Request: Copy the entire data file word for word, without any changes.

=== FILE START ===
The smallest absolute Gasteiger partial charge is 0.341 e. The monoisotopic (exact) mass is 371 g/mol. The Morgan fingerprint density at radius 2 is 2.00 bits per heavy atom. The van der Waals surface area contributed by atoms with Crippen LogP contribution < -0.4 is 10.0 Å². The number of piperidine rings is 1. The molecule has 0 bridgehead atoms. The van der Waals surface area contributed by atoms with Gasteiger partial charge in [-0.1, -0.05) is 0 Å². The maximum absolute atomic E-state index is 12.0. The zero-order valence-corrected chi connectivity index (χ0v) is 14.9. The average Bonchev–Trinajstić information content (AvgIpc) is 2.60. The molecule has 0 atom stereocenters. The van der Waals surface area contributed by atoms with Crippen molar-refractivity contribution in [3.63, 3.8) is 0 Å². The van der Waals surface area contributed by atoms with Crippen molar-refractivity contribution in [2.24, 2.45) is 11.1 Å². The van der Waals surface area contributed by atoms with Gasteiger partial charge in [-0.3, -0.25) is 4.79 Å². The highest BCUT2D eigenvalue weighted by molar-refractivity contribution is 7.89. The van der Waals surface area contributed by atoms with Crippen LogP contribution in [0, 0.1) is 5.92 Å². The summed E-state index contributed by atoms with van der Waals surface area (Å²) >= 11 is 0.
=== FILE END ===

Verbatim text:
The smallest absolute Gasteiger partial charge is 0.341 e. The monoisotopic (exact) mass is 371 g/mol. The Morgan fingerprint density at radius 2 is 2.00 bits per heavy atom. The van der Waals surface area contributed by atoms with Crippen LogP contribution < -0.4 is 10.0 Å². The number of piperidine rings is 1. The molecule has 0 bridgehead atoms. The van der Waals surface area contributed by atoms with Gasteiger partial charge in [-0.1, -0.05) is 0 Å². The maximum absolute atomic E-state index is 12.0. The zero-order valence-corrected chi connectivity index (χ0v) is 14.9. The average Bonchev–Trinajstić information content (AvgIpc) is 2.60. The molecule has 0 atom stereocenters. The van der Waals surface area contributed by atoms with Crippen molar-refractivity contribution in [3.63, 3.8) is 0 Å². The van der Waals surface area contributed by atoms with Crippen molar-refractivity contribution in [2.24, 2.45) is 11.1 Å². The van der Waals surface area contributed by atoms with Gasteiger partial charge in [-0.3, -0.25) is 4.79 Å². The highest BCUT2D eigenvalue weighted by molar-refractivity contribution is 7.89. The van der Waals surface area contributed by atoms with Crippen LogP contribution in [0, 0.1) is 5.92 Å². The summed E-state index contributed by atoms with van der Waals surface area (Å²) >= 11 is 0.